Silence is lack of sound. It is not only cessation of words but lack of mental fluctuations as well. Sivavakkiyar talks elaborately about the state of silence. He says that if the five senses are controlled within and if silence remains inside, the Lord will speak within and one will attain brahma jnna (verse 103). Silence represents the state beyond nda. Vijnna Bhairava, a Kashmiri Saivism treatise on yoga calls this silence as Bhairava or universal consciousness. Sivavakkiyar reflects this idea when he says that silence is the river Ganga or wisdom, it is the moon (which again represents a state of wisdom) and it is the silence of Siva, the state of supreme consciousness (verse 339). The Siddhas call this state cumma, a state without any distinction. When the kundalini sakti reaches the sahasrara, the yogin experiences this state (verse 349). He experiences the Divine through all his senses. Sivavakkiyar says that the tainted thresholds, the senses, will become samarasa or the abodes of enjoyment of the Divine (verse 391). He says that when one realizes the truth, the Divine, it does not matter, whether one is awake or sleeping, whether ones senses are functioning or remaining merged as one, whether the directions exist or not, one will have the inside and outside in unison, in harmony. Such wise ones, jnni, will have no thoughts as the mind ceases to exist. This is the state of a realized soul (verses 314, 470).

8. Sivavakkiyars sandhy bhsha: Using esoteric language is a common feature in Siddha poetry. Sivavakkiyar has given us a taste of it in the following verses. He describes the five senses as chickens and the soul as the mother hen. The chickens are fighting and making a lot of noise in the pen, the body. When the old jackal comes there, the Divine, all the chickens are dead. Only the mother hen remains (verse 152). He describes the kundalini yoga in a verse which sounds as if he is describing a procedure in alchemy. With six parts of pure silver, four parts of copper, three parts of zinc, two parts of gold, one measure of the sound of the bow, if one blows on these one will reach the frontier (verse 185). Copper represents blood, silver the kundalini sakti or the seminal fluid. Three parts of zinc are the three faults or malas, two parts of gold are the breath flowing through the ida and pingala ndi. When all these are brought together they sound like the twang of the bow. One then reaches the frontier, the state of supreme consciousness. In another verse, he calls the breath as the bellow and the kundalini sakti as the gold. If only one is capable of blowing the bellow it will expand as a pillar of fire. Then there will be nothing other than the dancing effulgence and oneself (verse 193).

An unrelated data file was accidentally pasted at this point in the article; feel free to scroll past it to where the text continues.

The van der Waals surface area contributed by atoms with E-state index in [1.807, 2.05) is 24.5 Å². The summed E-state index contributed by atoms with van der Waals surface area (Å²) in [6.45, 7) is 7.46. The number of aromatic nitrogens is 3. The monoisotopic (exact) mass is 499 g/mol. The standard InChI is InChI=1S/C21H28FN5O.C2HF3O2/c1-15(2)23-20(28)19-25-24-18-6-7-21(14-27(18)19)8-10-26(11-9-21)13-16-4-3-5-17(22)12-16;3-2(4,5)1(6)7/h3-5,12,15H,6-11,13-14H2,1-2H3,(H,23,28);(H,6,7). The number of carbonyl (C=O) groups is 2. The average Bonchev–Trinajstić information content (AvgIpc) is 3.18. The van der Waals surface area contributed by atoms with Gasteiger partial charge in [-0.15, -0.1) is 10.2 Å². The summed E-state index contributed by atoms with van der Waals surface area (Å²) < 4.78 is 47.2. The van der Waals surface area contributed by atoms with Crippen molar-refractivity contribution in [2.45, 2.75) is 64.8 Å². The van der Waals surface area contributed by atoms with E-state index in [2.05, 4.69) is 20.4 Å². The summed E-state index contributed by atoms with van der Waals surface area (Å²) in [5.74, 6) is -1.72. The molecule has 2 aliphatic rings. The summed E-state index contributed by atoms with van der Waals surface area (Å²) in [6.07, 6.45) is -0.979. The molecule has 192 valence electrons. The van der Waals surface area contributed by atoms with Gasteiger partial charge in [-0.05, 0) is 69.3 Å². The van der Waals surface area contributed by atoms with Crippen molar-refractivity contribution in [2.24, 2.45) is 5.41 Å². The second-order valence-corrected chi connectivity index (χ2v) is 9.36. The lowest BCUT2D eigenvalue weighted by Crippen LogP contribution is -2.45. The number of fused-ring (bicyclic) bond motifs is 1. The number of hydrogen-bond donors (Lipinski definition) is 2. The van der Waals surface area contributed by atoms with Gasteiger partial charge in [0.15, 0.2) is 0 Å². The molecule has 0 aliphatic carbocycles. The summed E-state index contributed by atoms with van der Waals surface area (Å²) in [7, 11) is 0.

Verse 504 has the last line as tnatna tatthathna nthanna thnan. This looks like a musical note. However, this should be split as thn athna thath, athna nthanna thnan ! It means the thath that became that, the I that which became the Lord who became that the vital air. This is the Mahavaakhya Tat tvam asi.